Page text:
There are major disparities in the quality of education within and between countries (OECD, 2012). School managerial practices may be an important reason for such differences. Unfortunately, understanding the role of management in schools within and across countries has been held back by a lack of robust and comparable instruments to systematically measure management practices and, thus, a lack of good data. The adoption of basic managerial practices varies significantly across and within countries. The UK, Sweden, Canada and the US obtain the highest average scores, followed by Germany, Italy and Brazil, while India has the lowest scores. About half of the variance in school management is at the country-level.
A good School Management should have following two features:
(i) the strength of governance, i.e. having strong accountability for pupil performance
(ii) the degree of school leadership, i.e. developing a long-term strategy for the school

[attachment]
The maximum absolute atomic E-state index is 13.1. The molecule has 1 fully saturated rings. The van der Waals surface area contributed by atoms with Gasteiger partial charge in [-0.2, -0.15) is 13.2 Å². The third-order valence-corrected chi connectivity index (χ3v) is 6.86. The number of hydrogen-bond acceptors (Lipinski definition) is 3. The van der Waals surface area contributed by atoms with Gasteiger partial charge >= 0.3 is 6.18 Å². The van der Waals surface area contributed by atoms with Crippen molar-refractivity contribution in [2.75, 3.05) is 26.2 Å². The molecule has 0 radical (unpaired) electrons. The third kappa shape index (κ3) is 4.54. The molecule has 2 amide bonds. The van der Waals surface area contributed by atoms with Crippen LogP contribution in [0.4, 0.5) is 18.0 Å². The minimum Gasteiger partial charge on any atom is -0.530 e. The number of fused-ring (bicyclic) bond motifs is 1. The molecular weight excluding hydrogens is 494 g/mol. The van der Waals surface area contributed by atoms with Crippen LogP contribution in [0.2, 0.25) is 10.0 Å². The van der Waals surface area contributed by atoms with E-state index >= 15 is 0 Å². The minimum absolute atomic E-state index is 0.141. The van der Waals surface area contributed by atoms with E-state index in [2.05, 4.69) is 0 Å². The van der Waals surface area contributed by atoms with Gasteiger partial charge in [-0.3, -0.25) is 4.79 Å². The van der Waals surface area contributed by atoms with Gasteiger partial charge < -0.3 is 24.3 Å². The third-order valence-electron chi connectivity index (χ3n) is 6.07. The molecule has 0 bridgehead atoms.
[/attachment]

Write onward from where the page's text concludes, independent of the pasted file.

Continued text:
The school management can be further analysed on four broad areas of management:
- Standardisation of instructional planning processes.
- Personalisation of instruction and learning.
- Data-driven planning and pupil transitions.
- Adopting educational best practices.
- Continuous improvement
- Performance tracking
- Performance review
- Performance dialogue
- Consequence management
- Target balance
- Target interconnection
- Time horizon of targets
- Clarity and comparability of targets
- Rewarding high performers
- Fixing poor performers
- Promoting high performers
- Managing talent
- Retaining talent
- Creating a distinctive employee value proposition
Understanding the factors associated with variations in school performance within and across countries is important. While many researchers have looked at differences in school inputs – such as teacher quality, class size and family/pupil characteristics – or ariations in the institutional environment, such as pupil choice – few studies explore differences in school management. Management practices vary significantly across and within countries and are strongly linked to pupil outcomes. Management quality seems to matter for schools.
From a policy point of view, our findings suggest that improving management could be an important way of raising school standards and give broad support.Alongside improved governance and motivated principals it should lead to better standards.
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